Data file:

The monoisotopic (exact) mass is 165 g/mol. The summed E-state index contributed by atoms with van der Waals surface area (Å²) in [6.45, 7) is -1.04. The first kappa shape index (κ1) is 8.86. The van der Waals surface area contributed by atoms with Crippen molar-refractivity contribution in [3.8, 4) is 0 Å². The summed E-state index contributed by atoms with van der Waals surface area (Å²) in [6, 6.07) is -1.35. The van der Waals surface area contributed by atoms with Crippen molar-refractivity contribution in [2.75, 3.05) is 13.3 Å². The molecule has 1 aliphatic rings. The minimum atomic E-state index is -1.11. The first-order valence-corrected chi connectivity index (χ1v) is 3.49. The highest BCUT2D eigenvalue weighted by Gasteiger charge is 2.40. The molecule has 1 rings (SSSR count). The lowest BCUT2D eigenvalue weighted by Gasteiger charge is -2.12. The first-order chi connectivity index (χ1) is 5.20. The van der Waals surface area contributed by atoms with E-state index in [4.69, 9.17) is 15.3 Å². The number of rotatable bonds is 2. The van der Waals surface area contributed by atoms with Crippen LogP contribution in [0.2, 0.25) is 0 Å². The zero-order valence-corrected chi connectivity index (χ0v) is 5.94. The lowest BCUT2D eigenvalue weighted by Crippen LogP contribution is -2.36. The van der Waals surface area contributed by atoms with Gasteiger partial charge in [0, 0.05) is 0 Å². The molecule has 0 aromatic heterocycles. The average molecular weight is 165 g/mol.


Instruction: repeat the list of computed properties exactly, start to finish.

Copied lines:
The monoisotopic (exact) mass is 165 g/mol. The summed E-state index contributed by atoms with van der Waals surface area (Å²) in [6.45, 7) is -1.04. The first kappa shape index (κ1) is 8.86. The van der Waals surface area contributed by atoms with Crippen molar-refractivity contribution in [3.8, 4) is 0 Å². The summed E-state index contributed by atoms with van der Waals surface area (Å²) in [6, 6.07) is -1.35. The van der Waals surface area contributed by atoms with Crippen molar-refractivity contribution in [2.75, 3.05) is 13.3 Å². The molecule has 1 aliphatic rings. The minimum atomic E-state index is -1.11. The first-order valence-corrected chi connectivity index (χ1v) is 3.49. The highest BCUT2D eigenvalue weighted by Gasteiger charge is 2.40. The molecule has 1 rings (SSSR count). The lowest BCUT2D eigenvalue weighted by Gasteiger charge is -2.12. The first-order chi connectivity index (χ1) is 5.20. The van der Waals surface area contributed by atoms with E-state index in [4.69, 9.17) is 15.3 Å². The number of rotatable bonds is 2. The van der Waals surface area contributed by atoms with Crippen LogP contribution in [0.2, 0.25) is 0 Å². The zero-order valence-corrected chi connectivity index (χ0v) is 5.94. The lowest BCUT2D eigenvalue weighted by Crippen LogP contribution is -2.36. The van der Waals surface area contributed by atoms with Gasteiger partial charge in [0, 0.05) is 0 Å². The molecule has 0 aromatic heterocycles. The average molecular weight is 165 g/mol.